European politicians call for clampdown on tax trade trick

(This version of the October 19 story corrects Kofod’s nationality in paragraph 9)

FILE PHOTO: Mobile police surveillance cameras are pictured in front of the steeples of Cologne Cathedral REUTERS/Wolfgang Rattay/File Photo

FRANKFURT (Reuters) - European politicians have called for action to tackle dividend stripping after Reuters and other media revealed how large banks were involved in trading schemes that cost taxpayers billions of euros.

In Germany’s biggest post-war fraud investigation, prosecutors in Cologne are investigating banks involved in the trades, which secured illicit double tax rebates on dividend payouts.

Danish authorities are also seeking to recover hundreds of millions of euros in tax rebates they paid out after falling victim to a similar scheme and have filed dozens of lawsuits this year against individuals in the United States.

“It is large-scale greed, and we will pursue the culprits,” said Danish prime minister Lars Lokke Rasmussen.

“That this is a problem across Europe makes me even more upset ... The answer ... is closer international cooperation.”

Reuters spoke to bankers, officials and people directly involved in the probe and reviewed thousands of pages of internal bank files, correspondence and legal papers obtained as part of a European media investigation called the “cum-ex files” coordinated by non-profit newsroom Correctiv.

These documents showed that prosecutors in Cologne opened a tax investigation into Santander SAN.MC in June. They believe its role in the scheme was to carry out trades. Other banks are being investigated as part of the wider probe.

Santander said it was “fully cooperating” with German authorities and conducting an internal investigation.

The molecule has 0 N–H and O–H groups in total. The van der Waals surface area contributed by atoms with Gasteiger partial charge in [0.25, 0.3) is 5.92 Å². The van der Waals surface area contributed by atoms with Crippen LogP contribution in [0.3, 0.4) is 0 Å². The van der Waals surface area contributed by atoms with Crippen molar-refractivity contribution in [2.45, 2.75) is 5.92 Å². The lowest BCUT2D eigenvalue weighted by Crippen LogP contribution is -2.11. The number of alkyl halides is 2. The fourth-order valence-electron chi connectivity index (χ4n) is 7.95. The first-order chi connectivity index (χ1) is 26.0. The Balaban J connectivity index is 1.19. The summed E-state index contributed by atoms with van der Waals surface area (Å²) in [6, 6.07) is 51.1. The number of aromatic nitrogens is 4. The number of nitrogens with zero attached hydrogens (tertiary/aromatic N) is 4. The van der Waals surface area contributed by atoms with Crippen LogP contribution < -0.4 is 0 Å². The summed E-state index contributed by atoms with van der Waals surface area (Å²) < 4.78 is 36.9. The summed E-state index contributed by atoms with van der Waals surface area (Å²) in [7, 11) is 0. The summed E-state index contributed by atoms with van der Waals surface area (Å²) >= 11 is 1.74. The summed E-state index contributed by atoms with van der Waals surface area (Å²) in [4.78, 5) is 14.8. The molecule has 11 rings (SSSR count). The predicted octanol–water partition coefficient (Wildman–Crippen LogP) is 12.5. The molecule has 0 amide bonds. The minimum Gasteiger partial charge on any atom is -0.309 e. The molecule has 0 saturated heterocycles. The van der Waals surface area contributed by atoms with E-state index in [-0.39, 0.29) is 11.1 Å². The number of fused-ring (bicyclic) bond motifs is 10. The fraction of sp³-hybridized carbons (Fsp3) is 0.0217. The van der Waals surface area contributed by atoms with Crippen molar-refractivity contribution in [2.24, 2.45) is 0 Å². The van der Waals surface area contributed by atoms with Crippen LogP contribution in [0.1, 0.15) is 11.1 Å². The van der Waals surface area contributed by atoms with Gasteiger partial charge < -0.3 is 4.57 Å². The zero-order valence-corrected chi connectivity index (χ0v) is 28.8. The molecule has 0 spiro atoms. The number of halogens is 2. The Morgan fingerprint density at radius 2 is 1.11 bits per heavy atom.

Jeppe Kofod, a Danish member of the European Parliament’s committee on tax evasion and financial crime, called for a public hearing by lawmakers to quiz banks about the scheme.

“Several of the biggest European banks are involved,” Kofod told Reuters. “It is a European issue.”

Germany made three attempts to stamp out the practice by changing and clarifying the law in 2007 and 2009 before finally succeeding in 2012.


The discovery of the trades in Germany and Denmark has prompted other countries, including Austria and Belgium, to open their own investigations. They have discovered that they were also affected, albeit on a far smaller scale.

A spokeswoman for the Belgian finance ministry said it was investigating a similar fraud after it discovered illicit tax reclaims. It repaid 201 million euros before halting far larger reclaims, some as recent as 2017.

State prosecutors in Austria have also opened an investigation into similar trades, a spokeswoman said.

“The culprits tried to replicate the fraudulent scheme used in Germany in Austria,” she said, adding that a joint investigative team had been launched with prosecutors in Cologne. “The investigation is very advanced,” she said.

Norway also fell victim to the fraud in 2013 with a loss of 580,000 Norwegian krone ($71,270) according to the tax authorities. Norway was able to stop 10 further attempts in 2015 in fraudulent claims of $4.3 million.

“After discovering these fraud attempts we introduced much tighter checks before paying refunds,” said Hans Christian Holte, director general of the Norwegian Tax Administration.

The circle of countries that theoretically could have fallen victim is even wider, according to the Organization for Economic Cooperation and Development, which has monitored the situation.

Responding to the investigation, French Budget Minister Gerald Darmanin said on twitter: “If the frauds are confirmed, we will be ruthless.”

The scheme involved trading a company stock rapidly around a syndicate of banks, investors and hedge funds to create the impression of numerous owners - each entitled to a tax rebate.

“We need to look at our laws to make sure they can stop this kind of large-scale tax fraud,” said Tove Maria Ryding of the European Network on Debt and Development, which campaigns on tax issues.

Additional reporting by Inti Landauro in Paris, Francesco Guarascio in Brussels and Jacob Gronholt-Pedersen in Copenhagen. Editing by Jane Merriman